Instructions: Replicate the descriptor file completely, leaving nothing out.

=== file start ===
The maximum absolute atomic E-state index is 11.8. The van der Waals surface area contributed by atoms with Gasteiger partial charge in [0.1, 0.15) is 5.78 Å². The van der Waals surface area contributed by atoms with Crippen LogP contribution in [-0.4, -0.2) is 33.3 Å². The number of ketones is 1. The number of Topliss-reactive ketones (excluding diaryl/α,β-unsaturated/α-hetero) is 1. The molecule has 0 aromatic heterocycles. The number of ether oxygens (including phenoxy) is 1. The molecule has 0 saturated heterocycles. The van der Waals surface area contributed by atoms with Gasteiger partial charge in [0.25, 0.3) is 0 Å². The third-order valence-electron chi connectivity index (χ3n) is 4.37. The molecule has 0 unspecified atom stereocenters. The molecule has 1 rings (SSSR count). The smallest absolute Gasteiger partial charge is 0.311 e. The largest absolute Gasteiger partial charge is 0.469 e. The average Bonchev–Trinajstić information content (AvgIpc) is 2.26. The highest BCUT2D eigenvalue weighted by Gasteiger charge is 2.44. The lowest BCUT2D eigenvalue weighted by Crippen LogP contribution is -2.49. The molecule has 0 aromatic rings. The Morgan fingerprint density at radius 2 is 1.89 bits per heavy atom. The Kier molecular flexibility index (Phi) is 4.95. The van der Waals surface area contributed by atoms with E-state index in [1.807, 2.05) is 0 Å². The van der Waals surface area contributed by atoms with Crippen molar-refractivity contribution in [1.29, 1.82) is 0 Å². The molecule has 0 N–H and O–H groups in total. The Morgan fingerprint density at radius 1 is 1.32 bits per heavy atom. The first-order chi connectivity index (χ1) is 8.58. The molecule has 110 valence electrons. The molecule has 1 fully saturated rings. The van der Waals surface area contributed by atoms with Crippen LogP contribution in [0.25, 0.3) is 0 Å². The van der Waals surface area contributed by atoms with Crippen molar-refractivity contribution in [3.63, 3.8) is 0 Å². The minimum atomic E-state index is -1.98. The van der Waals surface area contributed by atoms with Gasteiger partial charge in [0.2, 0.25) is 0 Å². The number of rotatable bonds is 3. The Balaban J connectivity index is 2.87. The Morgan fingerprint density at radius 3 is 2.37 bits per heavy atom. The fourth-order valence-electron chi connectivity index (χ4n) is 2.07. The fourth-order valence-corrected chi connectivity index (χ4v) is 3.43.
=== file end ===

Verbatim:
The maximum absolute atomic E-state index is 11.8. The van der Waals surface area contributed by atoms with Gasteiger partial charge in [0.1, 0.15) is 5.78 Å². The van der Waals surface area contributed by atoms with Crippen LogP contribution in [-0.4, -0.2) is 33.3 Å². The number of ketones is 1. The number of Topliss-reactive ketones (excluding diaryl/α,β-unsaturated/α-hetero) is 1. The molecule has 0 aromatic heterocycles. The number of ether oxygens (including phenoxy) is 1. The molecule has 0 saturated heterocycles. The van der Waals surface area contributed by atoms with Gasteiger partial charge in [0.25, 0.3) is 0 Å². The third-order valence-electron chi connectivity index (χ3n) is 4.37. The molecule has 0 unspecified atom stereocenters. The molecule has 1 rings (SSSR count). The smallest absolute Gasteiger partial charge is 0.311 e. The largest absolute Gasteiger partial charge is 0.469 e. The average Bonchev–Trinajstić information content (AvgIpc) is 2.26. The highest BCUT2D eigenvalue weighted by Gasteiger charge is 2.44. The lowest BCUT2D eigenvalue weighted by Crippen LogP contribution is -2.49. The molecule has 0 aromatic rings. The Morgan fingerprint density at radius 2 is 1.89 bits per heavy atom. The Kier molecular flexibility index (Phi) is 4.95. The van der Waals surface area contributed by atoms with E-state index in [1.807, 2.05) is 0 Å². The van der Waals surface area contributed by atoms with Crippen molar-refractivity contribution in [1.29, 1.82) is 0 Å². The molecule has 0 N–H and O–H groups in total. The Morgan fingerprint density at radius 1 is 1.32 bits per heavy atom. The first-order chi connectivity index (χ1) is 8.58. The molecule has 110 valence electrons. The molecule has 1 fully saturated rings. The van der Waals surface area contributed by atoms with Crippen LogP contribution in [0.25, 0.3) is 0 Å². The van der Waals surface area contributed by atoms with Crippen molar-refractivity contribution in [3.63, 3.8) is 0 Å². The minimum atomic E-state index is -1.98. The van der Waals surface area contributed by atoms with Gasteiger partial charge in [0.2, 0.25) is 0 Å². The number of rotatable bonds is 3. The Balaban J connectivity index is 2.87. The Morgan fingerprint density at radius 3 is 2.37 bits per heavy atom. The fourth-order valence-electron chi connectivity index (χ4n) is 2.07. The fourth-order valence-corrected chi connectivity index (χ4v) is 3.43.